Desiree Miranda 28:51
Oh, 100 percent. Yeah, absolutely. I think that like, I love this quote, that you only grow outside of your comfort zone. And I just, that’s what this was like, it was so risky, so terrifying. But I kind of had faith in myself. And I knew, like, if I don’t do it, if I just I just have to act like just just do it. The second you do it, you’ll figure it out along the way. Appreciate the process, you won’t get there overnight, but it’s going to turn into something that you will love and will get better in time. And that’s kind of like been my approach to even when I went off on my own in my styling business. Like it didn’t happen overnight that I was like successful where I had a woman reaching out to me over Instagram, you know, but now it’s like when you’re Yeah, and you just have to be consistent. Like I think like you almost brand yourself right? Like, I chose to brand myself as a stylist and like I became the go to person for wardrobe consultations between all of my clients and their networks. So it was like from there that kind of just like spiraled and then I started doing the pop ups because it was a way to incorporate charity which we spoke about. And then now like, again, like how the reason for launching the line was just to find a new way to help my clients like better style them really. And the Blazers are just the start like I really, there’s so many other products that I want to make. And I’m so excited about it. And I can’t wait to get be able to get more creative. And oh, theres so much coming.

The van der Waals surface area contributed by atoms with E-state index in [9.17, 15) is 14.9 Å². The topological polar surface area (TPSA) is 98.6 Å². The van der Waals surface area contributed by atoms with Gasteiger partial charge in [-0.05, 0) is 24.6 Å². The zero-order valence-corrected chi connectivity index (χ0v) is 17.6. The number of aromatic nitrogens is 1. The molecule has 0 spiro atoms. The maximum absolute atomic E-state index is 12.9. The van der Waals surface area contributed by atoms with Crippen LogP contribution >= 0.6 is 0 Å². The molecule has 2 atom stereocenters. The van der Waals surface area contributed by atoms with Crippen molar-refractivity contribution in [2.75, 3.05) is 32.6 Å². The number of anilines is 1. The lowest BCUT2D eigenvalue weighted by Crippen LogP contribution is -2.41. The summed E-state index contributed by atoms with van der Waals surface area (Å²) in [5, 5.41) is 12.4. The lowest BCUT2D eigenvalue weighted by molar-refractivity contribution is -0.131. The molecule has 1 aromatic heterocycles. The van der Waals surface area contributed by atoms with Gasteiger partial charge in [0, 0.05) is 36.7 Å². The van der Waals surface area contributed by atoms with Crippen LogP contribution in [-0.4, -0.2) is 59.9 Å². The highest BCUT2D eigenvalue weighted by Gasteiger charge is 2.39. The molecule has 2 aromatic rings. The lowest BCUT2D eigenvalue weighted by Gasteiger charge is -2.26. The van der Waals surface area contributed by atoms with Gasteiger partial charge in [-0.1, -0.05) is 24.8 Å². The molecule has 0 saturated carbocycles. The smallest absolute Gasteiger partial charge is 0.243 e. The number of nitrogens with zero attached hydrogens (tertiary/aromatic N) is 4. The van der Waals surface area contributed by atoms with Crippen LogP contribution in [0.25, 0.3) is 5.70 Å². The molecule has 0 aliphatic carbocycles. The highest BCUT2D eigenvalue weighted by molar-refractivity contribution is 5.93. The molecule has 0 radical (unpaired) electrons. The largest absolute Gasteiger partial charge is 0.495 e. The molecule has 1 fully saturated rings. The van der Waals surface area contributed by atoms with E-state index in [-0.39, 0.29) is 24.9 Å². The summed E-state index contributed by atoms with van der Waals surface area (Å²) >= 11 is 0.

Jessica Weaver 30:21
I feel like you already have the designs in your head.
Desiree Miranda 30:24
Yeah, I 100% do.
Jessica Weaver 30:27
You caught the bug. And now you I remember when after I wrote my first book, I caught the writing bug. I’m like, no, they’re, you fall in love the process and birthing something beautiful to the world. And being able to see it transform people’s lives or their wardrobes , which in the end transforms, right- How they feel about themselves, their self esteem, all of that. Can we go into , theres a lot different area I want to talk about. Lets go into the charity side, since you just brought that up. You’re very passionate about getting involved with charities. What kind of, what does that look like? What’s the work and what, what was the Where’s it coming from?